For the first time ever, peace is being used to rank countries and states.
The Institute for Economics and Peace launched the United States Peace Index Wednesday.
Identifying peace as "the absence of violence" and using indicators such as homicide rates, violent crimes, percentage of population in jail, number of police officers and availability of small arms, the IEP ranked Iowa as the ninth most peaceful state.
The study also finds that peace in the U.S. improved by 8 percent from 1995 to 2009.
Iowa's score of 1.85 is just .51 behind top-ranked Maine's score, beats the national average of 2.02 and is less than half of the nation's worse score of 3.97, found in Louisiana.
Though the study only breaks down the numbers for the top and bottom five -- therefore not offering a closer look at Iowa's ranking -- it reinforces what Iowans have known for years.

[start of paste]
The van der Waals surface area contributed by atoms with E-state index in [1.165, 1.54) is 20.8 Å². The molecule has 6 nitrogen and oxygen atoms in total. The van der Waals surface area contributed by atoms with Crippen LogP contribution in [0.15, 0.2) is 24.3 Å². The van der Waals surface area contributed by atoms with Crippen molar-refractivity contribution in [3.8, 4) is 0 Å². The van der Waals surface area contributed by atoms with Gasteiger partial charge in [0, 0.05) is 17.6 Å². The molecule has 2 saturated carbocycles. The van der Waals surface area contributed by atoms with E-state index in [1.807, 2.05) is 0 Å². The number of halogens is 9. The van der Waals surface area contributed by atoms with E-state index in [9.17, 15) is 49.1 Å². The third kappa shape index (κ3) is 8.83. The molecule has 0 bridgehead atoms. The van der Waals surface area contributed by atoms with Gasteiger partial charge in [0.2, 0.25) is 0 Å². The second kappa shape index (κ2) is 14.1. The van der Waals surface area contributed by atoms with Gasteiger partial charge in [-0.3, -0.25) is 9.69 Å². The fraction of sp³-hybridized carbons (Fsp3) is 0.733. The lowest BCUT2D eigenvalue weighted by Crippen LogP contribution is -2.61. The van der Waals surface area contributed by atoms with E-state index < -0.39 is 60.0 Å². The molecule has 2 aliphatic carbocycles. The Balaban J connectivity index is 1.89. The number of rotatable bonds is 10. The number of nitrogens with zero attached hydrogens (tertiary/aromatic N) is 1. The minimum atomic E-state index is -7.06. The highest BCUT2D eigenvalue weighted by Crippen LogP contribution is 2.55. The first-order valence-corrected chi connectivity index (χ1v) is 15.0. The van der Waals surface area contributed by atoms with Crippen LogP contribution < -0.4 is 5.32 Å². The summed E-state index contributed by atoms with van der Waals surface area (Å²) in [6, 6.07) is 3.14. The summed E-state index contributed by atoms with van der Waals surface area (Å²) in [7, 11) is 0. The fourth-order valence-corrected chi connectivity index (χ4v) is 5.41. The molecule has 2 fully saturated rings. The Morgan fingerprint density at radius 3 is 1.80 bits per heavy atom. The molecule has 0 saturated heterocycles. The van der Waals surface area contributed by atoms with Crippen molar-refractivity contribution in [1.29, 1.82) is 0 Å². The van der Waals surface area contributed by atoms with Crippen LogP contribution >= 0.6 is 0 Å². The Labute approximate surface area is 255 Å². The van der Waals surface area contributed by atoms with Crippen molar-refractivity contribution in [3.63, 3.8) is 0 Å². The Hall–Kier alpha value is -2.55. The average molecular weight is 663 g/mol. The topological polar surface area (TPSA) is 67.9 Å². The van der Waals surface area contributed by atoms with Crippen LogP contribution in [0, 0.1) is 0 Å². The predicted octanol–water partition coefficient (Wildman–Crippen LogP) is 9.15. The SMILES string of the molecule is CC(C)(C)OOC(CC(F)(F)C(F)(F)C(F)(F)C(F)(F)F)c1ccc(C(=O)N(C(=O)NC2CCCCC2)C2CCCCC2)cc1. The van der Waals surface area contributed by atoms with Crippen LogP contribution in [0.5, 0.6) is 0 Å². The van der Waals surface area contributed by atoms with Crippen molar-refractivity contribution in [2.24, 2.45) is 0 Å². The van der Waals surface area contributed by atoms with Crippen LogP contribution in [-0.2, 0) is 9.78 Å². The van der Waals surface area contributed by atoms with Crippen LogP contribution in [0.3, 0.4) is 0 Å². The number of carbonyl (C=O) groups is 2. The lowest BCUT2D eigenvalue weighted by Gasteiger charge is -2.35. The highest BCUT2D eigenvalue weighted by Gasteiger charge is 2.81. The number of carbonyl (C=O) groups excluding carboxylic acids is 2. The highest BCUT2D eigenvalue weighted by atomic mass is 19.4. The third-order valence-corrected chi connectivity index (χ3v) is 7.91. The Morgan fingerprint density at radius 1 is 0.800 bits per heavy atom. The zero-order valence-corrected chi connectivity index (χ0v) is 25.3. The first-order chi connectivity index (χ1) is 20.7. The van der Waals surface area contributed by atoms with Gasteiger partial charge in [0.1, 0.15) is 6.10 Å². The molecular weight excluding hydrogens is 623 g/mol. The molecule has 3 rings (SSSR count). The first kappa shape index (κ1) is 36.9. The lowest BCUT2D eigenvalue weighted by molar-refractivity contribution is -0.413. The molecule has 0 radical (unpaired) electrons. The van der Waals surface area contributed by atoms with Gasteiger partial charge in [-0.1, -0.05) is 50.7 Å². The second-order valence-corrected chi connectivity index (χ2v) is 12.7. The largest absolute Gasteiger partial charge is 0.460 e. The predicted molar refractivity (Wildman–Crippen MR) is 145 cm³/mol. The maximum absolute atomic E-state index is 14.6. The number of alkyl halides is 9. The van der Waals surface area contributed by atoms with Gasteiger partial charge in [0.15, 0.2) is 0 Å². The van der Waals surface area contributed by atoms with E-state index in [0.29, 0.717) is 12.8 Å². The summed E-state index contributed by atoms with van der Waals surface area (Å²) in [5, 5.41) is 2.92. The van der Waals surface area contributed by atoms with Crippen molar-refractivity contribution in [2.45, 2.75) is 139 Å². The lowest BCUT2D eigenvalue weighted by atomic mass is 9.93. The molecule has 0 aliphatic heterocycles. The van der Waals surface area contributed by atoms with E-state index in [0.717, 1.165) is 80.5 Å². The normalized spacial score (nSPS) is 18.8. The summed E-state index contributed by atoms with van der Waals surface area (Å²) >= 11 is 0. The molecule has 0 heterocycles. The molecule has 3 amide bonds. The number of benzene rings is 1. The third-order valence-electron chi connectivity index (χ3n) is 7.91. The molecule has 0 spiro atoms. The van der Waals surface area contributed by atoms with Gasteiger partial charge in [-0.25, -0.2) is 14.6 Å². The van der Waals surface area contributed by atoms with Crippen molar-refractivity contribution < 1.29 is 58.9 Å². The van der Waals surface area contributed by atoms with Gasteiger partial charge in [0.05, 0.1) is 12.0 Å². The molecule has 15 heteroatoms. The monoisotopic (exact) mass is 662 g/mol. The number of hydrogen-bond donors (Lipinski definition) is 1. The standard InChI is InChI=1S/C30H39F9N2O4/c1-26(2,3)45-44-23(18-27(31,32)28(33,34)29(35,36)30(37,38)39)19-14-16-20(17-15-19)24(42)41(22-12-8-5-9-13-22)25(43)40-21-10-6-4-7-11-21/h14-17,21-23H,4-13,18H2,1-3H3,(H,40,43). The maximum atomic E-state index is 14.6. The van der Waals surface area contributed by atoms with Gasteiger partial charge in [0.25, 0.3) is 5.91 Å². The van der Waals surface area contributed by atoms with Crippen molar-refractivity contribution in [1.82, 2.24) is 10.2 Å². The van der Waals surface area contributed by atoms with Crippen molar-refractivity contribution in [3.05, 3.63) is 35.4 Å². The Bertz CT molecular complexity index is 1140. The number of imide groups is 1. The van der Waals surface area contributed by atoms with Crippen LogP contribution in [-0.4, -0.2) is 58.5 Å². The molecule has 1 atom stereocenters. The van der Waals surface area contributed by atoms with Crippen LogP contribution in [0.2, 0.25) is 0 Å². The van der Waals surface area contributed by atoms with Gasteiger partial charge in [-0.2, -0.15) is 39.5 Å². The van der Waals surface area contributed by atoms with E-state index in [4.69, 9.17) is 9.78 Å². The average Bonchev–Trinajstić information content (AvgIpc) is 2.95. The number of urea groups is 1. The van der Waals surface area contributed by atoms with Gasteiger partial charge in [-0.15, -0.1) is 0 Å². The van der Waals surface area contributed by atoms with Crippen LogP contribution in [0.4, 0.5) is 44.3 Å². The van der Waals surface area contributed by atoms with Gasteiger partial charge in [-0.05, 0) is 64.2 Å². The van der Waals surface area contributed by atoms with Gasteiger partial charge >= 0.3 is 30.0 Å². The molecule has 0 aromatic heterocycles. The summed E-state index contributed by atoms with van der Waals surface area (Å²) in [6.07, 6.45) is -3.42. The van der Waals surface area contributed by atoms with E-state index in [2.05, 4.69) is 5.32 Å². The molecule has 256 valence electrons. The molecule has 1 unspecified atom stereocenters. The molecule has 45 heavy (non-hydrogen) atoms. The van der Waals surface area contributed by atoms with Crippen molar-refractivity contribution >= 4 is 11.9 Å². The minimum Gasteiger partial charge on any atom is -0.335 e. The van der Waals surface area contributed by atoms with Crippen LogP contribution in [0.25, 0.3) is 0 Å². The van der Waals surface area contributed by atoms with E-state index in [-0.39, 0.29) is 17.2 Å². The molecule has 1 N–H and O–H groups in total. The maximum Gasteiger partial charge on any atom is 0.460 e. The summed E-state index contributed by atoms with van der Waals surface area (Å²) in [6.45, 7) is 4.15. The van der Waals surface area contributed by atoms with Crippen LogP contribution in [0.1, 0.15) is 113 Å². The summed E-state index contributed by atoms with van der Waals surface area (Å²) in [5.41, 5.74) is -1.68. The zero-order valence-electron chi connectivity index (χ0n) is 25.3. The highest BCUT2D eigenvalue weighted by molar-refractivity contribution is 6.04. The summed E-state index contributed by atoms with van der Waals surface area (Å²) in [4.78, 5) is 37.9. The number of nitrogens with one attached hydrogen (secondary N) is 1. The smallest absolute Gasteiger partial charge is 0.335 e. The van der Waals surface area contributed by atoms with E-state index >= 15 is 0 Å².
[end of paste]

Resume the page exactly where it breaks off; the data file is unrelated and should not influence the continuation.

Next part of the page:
Iowa is a great place to live.
However, there is also some negative news.
Using the same formula, the IEP determined that Iowa's peace index was sixth-ranked at 1.54 in 1991, meaning it has dropped 20.1 percent.
Part of that could be blamed on a growing population. Iowa's population has grown from 2,776,755 in 1990 to 3,046,355 in 2010, according to census data.
Where there are more people, there is more potential for crime.
There may be something to that theory, as the top 10 peaceful states have an average population of 2.62 million, while the 10 states on the other side of the spectrum have an average population of 7.91 million.
Population can only be part of the equation, though.
Education has to be another part of it.
Here again, it makes sense that Iowa's peace ranking has slipped, just as it's education ranking has slipped over the last two decades.
But neither trying to suppress population nor just improving education would create more peace in Iowa.
It all comes down to personal responsibility and compassion for others.
Iowans need to continue the positive work ethic this state is known for, while also reaching out and helping neighbors whenever possible.
Peace in this state and nation isn't about a ranking.
Peace is about everyone doing their best to love others as they love themselves.